Rambunctious and poignant, Blaine Lourd’s moseying coming-of-age memoir, Born on the Bayou, takes readers to the swampy, misty marshes of his youth in New Iberia, Louisiana.
Dan-el Padilla Peralta’s new memoir does more than chronicle his contrasting lives in the two very different worlds he simultaneously occupied. Undocumented gives the Dominican-born, American-raised Peralta a voice and, perhaps, more importantly, it gives readers a figure they can understand and empathize with.
On September 24, 1963, Andy Warhol left New York for a road trip to Hollywood in a black Ford Falcon station wagon. His companions were his assistant and up-and-coming poet Gerard Malanga, antic underground film “superstar” Taylor Mead and Wynn Chamberlain, who owned the car. In Deborah Davis’ impressive recounting of this adventure, The Trip, Warhol’s experiences mark the turning point in his life between “Raggedy Andy” Warhola, a small-town kid from Pittsburgh, and Andy Warhol, filmmaker and pop art impresario.
What can our beloved old dogs or cats, the wolf on the prairie or the birds in our backyards teach us about ourselves? Do they think about their lives in ways similar to the ways we think about ours? What can we ever know about how they feel or think about their lives in their worlds?
Raw and revealing, Amy Seek’s unflinching memoir, God and Jetfire: Confessions of a Birth Mother, opens up the world of adoption with a candor that both challenges and comforts all players in this most fraught of family dramas.
When his 15-year old son, Samori, was devastated by the news that Ferguson, Missouri police had been exonerated in the death of Michael Brown, Ta-Nehisi Coates, senior editor at The Atlantic and an eloquent, powerful voice on the subject of race relations, felt compelled to address his son’s despair.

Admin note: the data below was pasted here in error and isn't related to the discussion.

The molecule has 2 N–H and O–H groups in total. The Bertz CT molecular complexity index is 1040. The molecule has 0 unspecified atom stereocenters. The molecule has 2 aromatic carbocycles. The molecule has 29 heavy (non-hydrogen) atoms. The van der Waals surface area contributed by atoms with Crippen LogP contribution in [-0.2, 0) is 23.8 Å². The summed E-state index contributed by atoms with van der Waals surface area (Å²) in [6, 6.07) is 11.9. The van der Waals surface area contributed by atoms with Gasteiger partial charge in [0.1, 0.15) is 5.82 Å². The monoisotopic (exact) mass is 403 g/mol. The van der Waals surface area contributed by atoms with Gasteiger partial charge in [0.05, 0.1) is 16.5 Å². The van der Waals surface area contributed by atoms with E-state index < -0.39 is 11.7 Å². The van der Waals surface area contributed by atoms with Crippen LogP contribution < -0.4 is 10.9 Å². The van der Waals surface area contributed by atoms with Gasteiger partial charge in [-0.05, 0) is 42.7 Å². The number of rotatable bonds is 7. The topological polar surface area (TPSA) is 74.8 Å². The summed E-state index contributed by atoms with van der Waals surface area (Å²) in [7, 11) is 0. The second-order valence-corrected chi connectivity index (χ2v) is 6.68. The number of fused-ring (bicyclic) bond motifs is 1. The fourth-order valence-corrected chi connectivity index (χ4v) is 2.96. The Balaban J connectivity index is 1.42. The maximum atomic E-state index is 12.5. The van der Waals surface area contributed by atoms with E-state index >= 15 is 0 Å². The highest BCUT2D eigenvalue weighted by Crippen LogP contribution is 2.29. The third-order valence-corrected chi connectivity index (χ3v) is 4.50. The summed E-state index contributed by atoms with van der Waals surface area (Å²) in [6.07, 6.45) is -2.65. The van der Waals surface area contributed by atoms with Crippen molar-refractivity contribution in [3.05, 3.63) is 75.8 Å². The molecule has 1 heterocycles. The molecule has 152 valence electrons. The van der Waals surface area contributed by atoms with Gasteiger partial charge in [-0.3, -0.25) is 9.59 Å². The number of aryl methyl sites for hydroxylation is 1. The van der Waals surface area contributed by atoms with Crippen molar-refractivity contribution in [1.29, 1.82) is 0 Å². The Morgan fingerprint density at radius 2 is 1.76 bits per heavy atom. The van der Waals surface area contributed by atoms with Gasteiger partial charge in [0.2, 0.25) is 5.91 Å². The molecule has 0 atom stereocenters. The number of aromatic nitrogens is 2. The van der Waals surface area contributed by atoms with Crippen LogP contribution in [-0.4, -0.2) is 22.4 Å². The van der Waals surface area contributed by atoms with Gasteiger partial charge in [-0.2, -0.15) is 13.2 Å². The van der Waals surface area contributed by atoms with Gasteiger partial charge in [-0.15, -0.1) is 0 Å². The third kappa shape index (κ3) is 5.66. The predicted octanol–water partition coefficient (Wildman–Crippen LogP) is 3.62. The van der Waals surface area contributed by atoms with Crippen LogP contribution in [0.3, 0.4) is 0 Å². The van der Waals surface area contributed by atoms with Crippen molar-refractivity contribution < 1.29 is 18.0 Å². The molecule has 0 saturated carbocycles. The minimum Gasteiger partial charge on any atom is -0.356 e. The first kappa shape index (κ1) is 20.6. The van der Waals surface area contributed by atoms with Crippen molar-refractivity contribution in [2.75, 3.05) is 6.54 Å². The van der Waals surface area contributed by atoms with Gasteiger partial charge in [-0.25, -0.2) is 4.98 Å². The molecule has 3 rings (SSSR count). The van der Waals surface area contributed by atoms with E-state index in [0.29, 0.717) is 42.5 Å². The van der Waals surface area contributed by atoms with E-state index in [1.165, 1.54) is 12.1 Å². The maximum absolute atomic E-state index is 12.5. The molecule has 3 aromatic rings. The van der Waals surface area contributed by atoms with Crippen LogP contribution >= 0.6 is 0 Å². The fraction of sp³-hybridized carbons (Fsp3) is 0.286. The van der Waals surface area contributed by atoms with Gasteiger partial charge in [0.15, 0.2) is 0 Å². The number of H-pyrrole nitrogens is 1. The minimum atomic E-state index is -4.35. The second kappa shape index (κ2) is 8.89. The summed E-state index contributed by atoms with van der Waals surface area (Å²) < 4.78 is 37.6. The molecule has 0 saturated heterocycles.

Maxine Kumin, who died last year at 88, was a Pulitzer Prize-winning poet, essayist and children’s book author who served as U.S. poet laureate and bred horses on her New Hampshire farm. Kumin’s memoir, The Pawnbroker’s Daughter, comprises five essays, four of which first appeared in American Scholar and Georgia Review. These charming recollections will now reach a wider readership in book form.
What motivated Adolf Tolkachev to begin spying for the CIA? Was it for money? Did he require an ego boost? Was it based on his hatred of the Soviet system? It likely was a combination of all three. But what mattered most to the CIA was that Tolkachev was delivering a treasure trove of Soviet military secrets during a critical period of the Cold War. Tolkachev’s daring exploits are described in riveting detail in David E. Hoffman’s The Billion Dollar Spy.
Robert Kennedy often worked in the shadow of his brother John, but he found a sense of purpose and identity when he committed to wipe out corruption in the labor movement. His white whale was Jimmy Hoffa, president of the Teamsters Union, who was uncannily able to evade charges for years despite being up to his neck in criminal behavior. In Vendetta: Bobby Kennedy Versus Jimmy Hoffa, author James Neff follows their clashes against a backdrop of Vegas lounges, the Hollywood tabloid press and Washington politics.
The residents of the Gulf Coast in the 1770s and 1780s saw the American Revolution differently from the rebelling colonists in the north.In her richly detailed and riveting Independence Lost: Lives on the Edge of the American Revolution, historian Kathleen DuVal explores what the war and its aftermath meant in the lives of eight individuals who lived in an area with many competing interests.